Questions to Ask About Your Childs School Security

When we drop children or grandchildren off at school in the morning, we assume they will be taken care of and protected.

But when we hear about tragedies that have occurred in schools around the country, we cringe and pray it will never happen to our loved ones.

Whether it’s a disturbed person who does others harm or an extreme weather event that affects the school, we hope school officials will do everything in their power to keep the kids safe.

But we can do more than hope and pray. We can learn – in advance – as much about the school’s safety procedures as possible.

Here are five recommended school safety questions every parent or grandparent should have answered. They come from the website

When was the last safety and security assessment conducted? Which actions were taken to improve safety since that assessment occurred?

Some states, such as Virginia, require schools to have a security audit conducted annually. But not all states place the same emphasis on student safety as others.

Who is the administrator responsible for handling the school’s threat assessment and management program?

Unfortunately, some students tend toward despair and need help. They should be observed and get the help they need before they act out in a potentially destructive manner toward themselves or others.

What is the school’s access control policy for visitors and student re-admittance once classes are in session? How is this policy enforced?

This policy should be strict and it should be strictly enforced. Many of the violent tragedies we hear about in schools these days begin with someone entering a school unchecked who has no right to be there.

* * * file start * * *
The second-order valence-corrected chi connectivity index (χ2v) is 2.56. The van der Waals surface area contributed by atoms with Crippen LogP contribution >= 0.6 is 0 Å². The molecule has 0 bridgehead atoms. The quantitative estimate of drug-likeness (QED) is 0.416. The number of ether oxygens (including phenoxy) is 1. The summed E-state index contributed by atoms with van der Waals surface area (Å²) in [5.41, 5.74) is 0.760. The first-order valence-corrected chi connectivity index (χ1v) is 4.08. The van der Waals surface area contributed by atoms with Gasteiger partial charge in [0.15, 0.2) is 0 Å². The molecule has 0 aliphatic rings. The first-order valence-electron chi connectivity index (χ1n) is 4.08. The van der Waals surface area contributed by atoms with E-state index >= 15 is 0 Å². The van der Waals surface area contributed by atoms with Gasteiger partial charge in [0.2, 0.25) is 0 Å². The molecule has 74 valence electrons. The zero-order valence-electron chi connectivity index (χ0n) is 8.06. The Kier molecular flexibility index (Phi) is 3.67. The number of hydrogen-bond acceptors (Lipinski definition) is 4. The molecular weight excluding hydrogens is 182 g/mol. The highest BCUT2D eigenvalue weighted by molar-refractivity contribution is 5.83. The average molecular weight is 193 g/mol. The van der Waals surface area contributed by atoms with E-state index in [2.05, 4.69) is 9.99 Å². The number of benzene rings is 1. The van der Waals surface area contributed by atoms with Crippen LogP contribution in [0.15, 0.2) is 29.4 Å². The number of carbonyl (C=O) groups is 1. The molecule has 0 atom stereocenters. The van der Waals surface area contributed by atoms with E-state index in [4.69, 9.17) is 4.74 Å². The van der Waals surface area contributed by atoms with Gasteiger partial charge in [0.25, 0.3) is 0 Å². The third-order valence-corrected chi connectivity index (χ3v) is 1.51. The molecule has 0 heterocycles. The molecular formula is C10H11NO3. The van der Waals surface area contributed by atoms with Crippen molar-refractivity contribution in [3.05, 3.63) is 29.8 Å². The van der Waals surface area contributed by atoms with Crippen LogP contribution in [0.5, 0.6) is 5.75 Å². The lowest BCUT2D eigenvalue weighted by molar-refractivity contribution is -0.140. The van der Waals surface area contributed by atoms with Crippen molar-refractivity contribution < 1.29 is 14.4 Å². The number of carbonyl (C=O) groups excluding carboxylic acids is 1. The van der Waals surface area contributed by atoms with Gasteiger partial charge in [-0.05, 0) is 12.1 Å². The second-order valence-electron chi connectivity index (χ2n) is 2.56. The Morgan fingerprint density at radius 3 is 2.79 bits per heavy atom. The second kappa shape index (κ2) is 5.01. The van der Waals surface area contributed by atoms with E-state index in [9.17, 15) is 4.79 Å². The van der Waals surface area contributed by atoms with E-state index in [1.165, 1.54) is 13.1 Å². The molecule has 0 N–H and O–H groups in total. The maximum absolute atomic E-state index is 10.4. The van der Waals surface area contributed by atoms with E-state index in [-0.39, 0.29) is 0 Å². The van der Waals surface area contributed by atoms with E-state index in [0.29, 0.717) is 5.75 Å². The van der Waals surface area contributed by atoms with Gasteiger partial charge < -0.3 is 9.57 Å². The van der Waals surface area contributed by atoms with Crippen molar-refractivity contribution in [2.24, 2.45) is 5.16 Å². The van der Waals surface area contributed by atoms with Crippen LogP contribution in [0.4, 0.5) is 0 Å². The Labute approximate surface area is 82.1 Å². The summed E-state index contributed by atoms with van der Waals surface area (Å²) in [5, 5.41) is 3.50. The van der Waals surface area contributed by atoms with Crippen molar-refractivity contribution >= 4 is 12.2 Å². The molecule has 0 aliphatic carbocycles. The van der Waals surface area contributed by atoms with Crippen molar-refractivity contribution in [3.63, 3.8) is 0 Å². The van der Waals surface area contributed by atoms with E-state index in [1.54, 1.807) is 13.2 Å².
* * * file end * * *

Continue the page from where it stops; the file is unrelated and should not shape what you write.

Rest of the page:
What are the determining factors for when to evacuate and when to shelter in place? Who is the decision maker?

This decision should be based on whether the threat is external or internal. But the logistics for both scenarios still require plenty of planning. School officials should know this policy and be ready to direct students at a moment’s notice.

Which safe havens are in close proximity to the school, should an evacuation be required?

These safe havens should be designated, and parents and grandparents should know about them. Particularly good safe havens are restaurants, where safety, food, water and washrooms are available.

Now It’s Your Turn

Once you’ve learned everything you need to know about your children’s or grandchildren’s school security procedures, it’s time to talk to your children about the topic.

This conversation will be very different if your youngsters are in kindergarten than if they are seniors in high school. So, use your discretion in how you approach the subject.

But regardless of their age, they need to know what to do – and what not to do – in the event of an emergency. Children of all ages will be much better off during a crisis if they’re prepared for it.

Here are some things you might want to go over with your younger children or grandchildren:

Explain what an emergency is. Tell them an emergency is when something occurs that is not expected and requires us to act quickly to stay safe. It might be extreme weather or a power outage or a flood. We can stay safely in place in some emergencies, while others force us to leave and find a safe place.

Explain what sirens and lights mean. Tell them that flashing lights and loud sirens mean help is on the way. Police, ambulances and fire trucks are coming to help. Their cars and trucks are loud and bright so that they can be seen and heard from far away.

Make sure they know whole names. Teach young children not only their whole names, but the whole names of caregivers as well. They can share this information with trusted adults when you and they become separated.

Teach them your address and phone numbers. Make sure they memorize their address and your cellphone numbers. They should also know the name of the nearest popular landmark to your home, such as a store, church or other distinctive public building.

Have a meeting place. Select a central emergency meeting place where the family can connect if some of them can’t make it home.

Have a family emergency plan. Prepare a document that spells out the family emergency plan. Teach them that this information may be shared only with designated emergency friends. The plan should list each family member by full name; home, work and school addresses and phone numbers; cellphone and email addresses; local emergency contacts; out-of-town contacts; and the family meeting place.


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